You Won't Change The World By Cutting Costs
Strategy is an interesting topic.
You and I can be working in similar areas of management. We can have gone through the same set of experiences in our time at our organization. We can even have a similar view of what defines success in our chosen markets. Yet we can have markedly different perspectives as to what approach it will take to get there. And that’s perfectly normal - in fact, it’s almost always a good thing.
Because there isn’t any single path to success. There are different approaches, different resource sets to work with. And reasonable minds can reasonably differ as to how those resources should be deployed to get to “success”.
But one thing that isn’t subject to debate (at least in my mind) is that cost cutting won’t do it.
Because businesses need to be about something, not the absence of it.
You win customers, loyalty and share by delivering something material, something substantial at least in the mind of the consumer. You don’t do it but appealing to those who simply want the cheapest option, because there is no loyalty in the ‘cost-focused customer’. They’ll drop you like a hot potato the minute something cheaper comes along. The Dollar in their pocket is paramount, more important than any value, experience or impact you can deliver.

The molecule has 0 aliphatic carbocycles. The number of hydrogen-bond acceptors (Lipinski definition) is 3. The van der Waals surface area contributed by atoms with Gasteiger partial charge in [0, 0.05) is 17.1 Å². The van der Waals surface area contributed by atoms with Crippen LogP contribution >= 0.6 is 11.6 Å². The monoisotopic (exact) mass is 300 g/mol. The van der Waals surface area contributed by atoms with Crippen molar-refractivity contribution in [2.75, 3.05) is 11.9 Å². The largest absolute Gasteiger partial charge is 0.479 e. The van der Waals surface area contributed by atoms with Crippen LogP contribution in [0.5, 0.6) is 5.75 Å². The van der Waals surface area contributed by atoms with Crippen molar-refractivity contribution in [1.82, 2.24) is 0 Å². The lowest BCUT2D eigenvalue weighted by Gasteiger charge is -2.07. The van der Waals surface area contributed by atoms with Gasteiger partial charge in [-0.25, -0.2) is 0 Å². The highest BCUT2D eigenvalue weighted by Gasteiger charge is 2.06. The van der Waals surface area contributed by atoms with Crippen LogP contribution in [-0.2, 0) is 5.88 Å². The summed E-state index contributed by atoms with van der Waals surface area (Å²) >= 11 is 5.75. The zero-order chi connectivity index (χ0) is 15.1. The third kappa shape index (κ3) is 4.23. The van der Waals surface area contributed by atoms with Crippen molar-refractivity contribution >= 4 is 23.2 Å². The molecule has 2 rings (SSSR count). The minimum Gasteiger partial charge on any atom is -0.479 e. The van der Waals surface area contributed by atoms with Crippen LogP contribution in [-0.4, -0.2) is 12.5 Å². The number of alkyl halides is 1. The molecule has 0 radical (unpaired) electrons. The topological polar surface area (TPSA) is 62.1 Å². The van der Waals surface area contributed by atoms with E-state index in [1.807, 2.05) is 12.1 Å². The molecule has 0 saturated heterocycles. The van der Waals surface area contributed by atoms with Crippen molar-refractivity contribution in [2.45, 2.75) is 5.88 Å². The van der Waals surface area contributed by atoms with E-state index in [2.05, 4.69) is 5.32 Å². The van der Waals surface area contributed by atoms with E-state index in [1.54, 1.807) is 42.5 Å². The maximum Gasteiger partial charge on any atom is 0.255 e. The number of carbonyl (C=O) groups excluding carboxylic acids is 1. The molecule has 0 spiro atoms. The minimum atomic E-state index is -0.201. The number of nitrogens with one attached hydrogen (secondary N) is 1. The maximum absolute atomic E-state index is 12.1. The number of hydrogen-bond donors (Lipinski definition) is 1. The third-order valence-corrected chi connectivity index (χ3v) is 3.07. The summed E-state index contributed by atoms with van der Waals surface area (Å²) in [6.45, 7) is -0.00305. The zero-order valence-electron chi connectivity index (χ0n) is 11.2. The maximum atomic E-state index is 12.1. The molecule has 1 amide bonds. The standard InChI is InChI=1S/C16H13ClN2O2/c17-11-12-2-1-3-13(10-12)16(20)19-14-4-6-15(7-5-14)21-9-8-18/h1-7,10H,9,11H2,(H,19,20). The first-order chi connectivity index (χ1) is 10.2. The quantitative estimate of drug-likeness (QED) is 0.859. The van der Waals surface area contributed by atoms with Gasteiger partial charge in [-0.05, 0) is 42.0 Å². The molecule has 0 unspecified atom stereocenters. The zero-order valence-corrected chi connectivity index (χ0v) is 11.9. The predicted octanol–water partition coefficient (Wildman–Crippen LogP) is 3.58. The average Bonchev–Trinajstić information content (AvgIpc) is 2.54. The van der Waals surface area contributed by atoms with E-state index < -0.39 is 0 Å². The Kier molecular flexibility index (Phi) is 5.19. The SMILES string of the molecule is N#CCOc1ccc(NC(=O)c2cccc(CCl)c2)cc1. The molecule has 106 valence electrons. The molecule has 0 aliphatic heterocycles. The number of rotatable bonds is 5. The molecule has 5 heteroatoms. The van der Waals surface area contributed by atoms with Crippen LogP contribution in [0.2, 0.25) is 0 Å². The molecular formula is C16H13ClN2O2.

Strategies and incentives that center around cost management - driving the organization to the lowest possible cost base or the cheapest delivery capability - will ultimately get caught up in themselves, no matter how well intentioned the emphasis may be in the first place.
Because ultimately, little nips and tucks here and there will eventually go beyond the fat - they’ll inevitably cut away at employee satisfaction and customer satisfaction.
Yes, cost cutting has it’s place. There are many corporate situations where the fat has been allowed to build, for better or for worse. And as such, they need treatment. By all means, undertake it. But do so thoughtfully, mindfully, with the emphasis always being on maintaining or improving customer satisfaction.
But when cost cutting becomes the central element of strategy, then you’ve set yourself on the path to failure. You’ve turned your focus away from building something to reducing it. From adding value to your customers in material, long lasting ways to simply being minimally acceptable. From delivering a game changing experience to just “being there”.
Once you’ve set yourself down that path, it’s very, very difficult to claw your way back. Any cost cutting that does so at the long term expense of employees or customers is destined to do damage, and destined to fail.
At the end of the day, businesses must always be about becoming something.